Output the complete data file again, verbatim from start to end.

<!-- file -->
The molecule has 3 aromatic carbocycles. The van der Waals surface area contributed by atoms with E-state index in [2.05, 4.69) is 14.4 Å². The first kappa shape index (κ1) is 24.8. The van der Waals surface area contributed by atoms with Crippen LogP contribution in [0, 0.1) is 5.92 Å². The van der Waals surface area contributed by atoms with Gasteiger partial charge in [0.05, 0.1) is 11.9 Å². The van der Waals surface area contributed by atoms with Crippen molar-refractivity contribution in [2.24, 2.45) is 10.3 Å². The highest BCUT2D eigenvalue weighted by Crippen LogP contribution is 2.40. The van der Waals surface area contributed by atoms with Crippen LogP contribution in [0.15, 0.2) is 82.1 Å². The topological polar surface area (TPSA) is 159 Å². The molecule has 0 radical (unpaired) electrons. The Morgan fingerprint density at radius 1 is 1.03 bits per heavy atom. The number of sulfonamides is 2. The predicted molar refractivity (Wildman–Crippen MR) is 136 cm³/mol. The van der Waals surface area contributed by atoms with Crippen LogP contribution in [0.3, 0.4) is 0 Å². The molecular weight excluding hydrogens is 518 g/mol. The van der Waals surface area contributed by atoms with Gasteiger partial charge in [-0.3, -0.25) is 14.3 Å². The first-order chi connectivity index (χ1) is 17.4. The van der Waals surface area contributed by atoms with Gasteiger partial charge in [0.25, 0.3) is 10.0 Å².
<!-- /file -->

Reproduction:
The molecule has 3 aromatic carbocycles. The van der Waals surface area contributed by atoms with E-state index in [2.05, 4.69) is 14.4 Å². The first kappa shape index (κ1) is 24.8. The van der Waals surface area contributed by atoms with Crippen LogP contribution in [0, 0.1) is 5.92 Å². The van der Waals surface area contributed by atoms with Gasteiger partial charge in [0.05, 0.1) is 11.9 Å². The van der Waals surface area contributed by atoms with Crippen molar-refractivity contribution in [2.24, 2.45) is 10.3 Å². The highest BCUT2D eigenvalue weighted by Crippen LogP contribution is 2.40. The van der Waals surface area contributed by atoms with Crippen LogP contribution in [0.15, 0.2) is 82.1 Å². The topological polar surface area (TPSA) is 159 Å². The molecule has 0 radical (unpaired) electrons. The Morgan fingerprint density at radius 1 is 1.03 bits per heavy atom. The number of sulfonamides is 2. The predicted molar refractivity (Wildman–Crippen MR) is 136 cm³/mol. The van der Waals surface area contributed by atoms with Crippen LogP contribution in [0.3, 0.4) is 0 Å². The molecular weight excluding hydrogens is 518 g/mol. The van der Waals surface area contributed by atoms with Gasteiger partial charge in [-0.3, -0.25) is 14.3 Å². The first-order chi connectivity index (χ1) is 17.4. The van der Waals surface area contributed by atoms with Gasteiger partial charge in [0.25, 0.3) is 10.0 Å².